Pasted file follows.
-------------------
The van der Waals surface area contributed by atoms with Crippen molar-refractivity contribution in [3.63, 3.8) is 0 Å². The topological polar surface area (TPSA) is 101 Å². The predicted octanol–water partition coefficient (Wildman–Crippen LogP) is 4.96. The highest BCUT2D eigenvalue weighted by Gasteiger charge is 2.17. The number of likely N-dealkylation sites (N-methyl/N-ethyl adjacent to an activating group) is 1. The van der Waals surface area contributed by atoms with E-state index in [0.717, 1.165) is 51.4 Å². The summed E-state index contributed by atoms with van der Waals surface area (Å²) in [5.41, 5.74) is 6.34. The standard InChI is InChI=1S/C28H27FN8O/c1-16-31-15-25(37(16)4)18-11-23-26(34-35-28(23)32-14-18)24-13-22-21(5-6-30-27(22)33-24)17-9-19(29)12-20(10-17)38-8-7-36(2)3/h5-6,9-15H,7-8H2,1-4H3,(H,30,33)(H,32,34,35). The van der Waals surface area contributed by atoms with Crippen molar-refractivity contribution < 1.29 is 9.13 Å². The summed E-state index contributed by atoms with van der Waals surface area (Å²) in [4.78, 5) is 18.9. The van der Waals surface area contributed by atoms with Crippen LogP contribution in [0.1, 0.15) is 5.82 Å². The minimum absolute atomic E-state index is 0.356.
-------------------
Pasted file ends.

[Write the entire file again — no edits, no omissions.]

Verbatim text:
The van der Waals surface area contributed by atoms with Crippen molar-refractivity contribution in [3.63, 3.8) is 0 Å². The topological polar surface area (TPSA) is 101 Å². The predicted octanol–water partition coefficient (Wildman–Crippen LogP) is 4.96. The highest BCUT2D eigenvalue weighted by Gasteiger charge is 2.17. The number of likely N-dealkylation sites (N-methyl/N-ethyl adjacent to an activating group) is 1. The van der Waals surface area contributed by atoms with E-state index in [0.717, 1.165) is 51.4 Å². The summed E-state index contributed by atoms with van der Waals surface area (Å²) in [5.41, 5.74) is 6.34. The standard InChI is InChI=1S/C28H27FN8O/c1-16-31-15-25(37(16)4)18-11-23-26(34-35-28(23)32-14-18)24-13-22-21(5-6-30-27(22)33-24)17-9-19(29)12-20(10-17)38-8-7-36(2)3/h5-6,9-15H,7-8H2,1-4H3,(H,30,33)(H,32,34,35). The van der Waals surface area contributed by atoms with Crippen molar-refractivity contribution < 1.29 is 9.13 Å². The summed E-state index contributed by atoms with van der Waals surface area (Å²) in [4.78, 5) is 18.9. The van der Waals surface area contributed by atoms with Crippen LogP contribution in [0.1, 0.15) is 5.82 Å². The minimum absolute atomic E-state index is 0.356.